“Maybe this isn’t the sexiest answer or the most technological answer, but I think the skill that content marketers can work on to really help them in the future is actually their writing. And I don’t mean that they’re poor writers, but that they often times lack confidence in their writing. As Ann Handley says, ‘Everybody writes.’ You write emails, you write text messages, you write Facebook posts. If you can work on that and grow more comfortable in it, it could stop holding you back from creating.”
Melanie Deziel, founder, StoryFuel
Prioritize the process
One additional skill content marketers can benefit from cultivating, regardless of their job function, level of comfort with tech, or the tactics they work with:
“We were talking a little earlier about how marketers are falling down on the job about governance. Process management is a big part of that, and making sure that your processes are clear, and well defined, so you can scale quickly is important.”
Chris Penn, co-founder and chief innovator, Brain+Trust Insights
Putting your skills in play for a winning team
Great content marketing requires strong communication and collaboration. Not only should you be concerned with keeping your skills sharp, consider how your new capabilities complement your colleagues’ strengths and contribute to the collective good of your brand.
If you’re a content team leader, how can you put those shiny new skills to work in the tech-enhanced, well-governed, and writing-centric future? Start with these tips:
- Get smart about staff structure: While the days of hiring someone who can do only one job may be over, begin the staffing journey by separating the work into distinct functional disciplines. To get you started, Michele Linn shares a framework for identifying content marketing roles and responsibilities to account for, which makes it easier to position each team member’s skills and strengths to your brand’s benefit.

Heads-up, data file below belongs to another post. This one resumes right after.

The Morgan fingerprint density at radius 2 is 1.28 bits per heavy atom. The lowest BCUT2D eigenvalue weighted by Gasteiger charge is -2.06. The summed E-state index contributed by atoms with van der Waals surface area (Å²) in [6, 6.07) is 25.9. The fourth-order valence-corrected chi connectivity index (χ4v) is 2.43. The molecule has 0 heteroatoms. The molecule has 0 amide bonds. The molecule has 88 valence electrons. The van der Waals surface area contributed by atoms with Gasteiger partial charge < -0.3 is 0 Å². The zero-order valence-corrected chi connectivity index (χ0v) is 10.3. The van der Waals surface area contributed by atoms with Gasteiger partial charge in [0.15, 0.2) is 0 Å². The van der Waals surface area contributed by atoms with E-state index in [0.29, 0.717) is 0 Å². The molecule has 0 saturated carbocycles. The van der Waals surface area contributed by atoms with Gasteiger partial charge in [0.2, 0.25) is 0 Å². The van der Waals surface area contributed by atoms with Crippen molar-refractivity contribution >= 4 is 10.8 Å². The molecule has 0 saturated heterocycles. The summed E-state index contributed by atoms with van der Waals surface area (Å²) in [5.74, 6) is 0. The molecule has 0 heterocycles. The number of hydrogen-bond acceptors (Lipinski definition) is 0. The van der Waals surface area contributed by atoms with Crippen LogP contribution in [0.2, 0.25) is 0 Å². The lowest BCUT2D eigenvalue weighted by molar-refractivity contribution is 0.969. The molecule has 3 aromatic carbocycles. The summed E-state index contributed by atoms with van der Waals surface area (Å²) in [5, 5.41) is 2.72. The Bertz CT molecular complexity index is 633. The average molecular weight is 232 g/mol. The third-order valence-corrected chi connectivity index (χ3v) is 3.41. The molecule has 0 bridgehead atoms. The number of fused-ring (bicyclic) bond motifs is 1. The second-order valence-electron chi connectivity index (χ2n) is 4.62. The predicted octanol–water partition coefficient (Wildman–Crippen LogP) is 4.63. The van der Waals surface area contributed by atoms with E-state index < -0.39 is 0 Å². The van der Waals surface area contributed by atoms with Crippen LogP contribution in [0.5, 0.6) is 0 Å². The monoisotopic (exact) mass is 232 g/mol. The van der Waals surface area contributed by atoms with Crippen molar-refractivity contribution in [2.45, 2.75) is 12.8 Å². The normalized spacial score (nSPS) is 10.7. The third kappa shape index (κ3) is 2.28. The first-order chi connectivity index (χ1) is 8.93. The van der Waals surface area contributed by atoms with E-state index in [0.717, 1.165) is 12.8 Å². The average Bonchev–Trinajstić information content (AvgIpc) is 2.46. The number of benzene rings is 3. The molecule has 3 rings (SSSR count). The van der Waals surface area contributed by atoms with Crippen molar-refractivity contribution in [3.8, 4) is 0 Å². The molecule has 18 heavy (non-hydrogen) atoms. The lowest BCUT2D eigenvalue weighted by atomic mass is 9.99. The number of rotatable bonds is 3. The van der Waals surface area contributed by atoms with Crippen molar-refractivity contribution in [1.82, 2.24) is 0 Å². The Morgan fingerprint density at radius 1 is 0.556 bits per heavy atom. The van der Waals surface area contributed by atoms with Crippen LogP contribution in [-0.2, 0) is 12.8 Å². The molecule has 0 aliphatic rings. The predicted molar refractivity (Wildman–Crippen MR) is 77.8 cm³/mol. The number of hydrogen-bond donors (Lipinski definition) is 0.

- Empower everybody to get better at their jobs: A well-trained, in-house content marketing team is a competitive advantage; and Ann Smarty believes the secret to making a team exceptional lies in how you encourage it to grow. Train your team to recognize what qualifies as good content – and, whenever possible, give them the space to experiment with new techniques, tools, and ideas, to learn the requisite skills in a hands-on way.
- Encourage ongoing career development: A recent Adweek article points out that when learning and growth are part and parcel to an organization’s culture, teams are better equipped to adapt and respond to shifting consumer needs – and reflect them in the content they create. As a bonus, providing more personalized opportunities for career advancement, such as individual coaching and mentoring programs, can increase team engagement and reduce turnover.
- Help trusted contractors be a part of your team: It’s not always easy to find freelance writers who get it from a marketing standpoint. When you find a gem, go the extra mile to keep them on board. Rather than hiring talent on a per-project basis, look to provide your contractors with team access, brand insights, and ongoing assignments to function as long-term content partners. As Intel’s Luke Kintigh says, “The more they work with you, the more they understand your brand voice and tone … It becomes more efficient to work with them, and they have more skin in the game.”
What skills are paying your bills?
Of course, the experts don’t have the final word on what it takes for today’s practitioners to stay sharp and become more successful. What new capabilities are you looking to add to your content team’s arsenal – or to your skill set – in the upcoming year? We’re always looking to learn more about emerging challenges in this dynamic industry. Take us to school by sharing your thoughts in the comments.
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Cover image by Joseph Kalinowski/Content Marketing Institute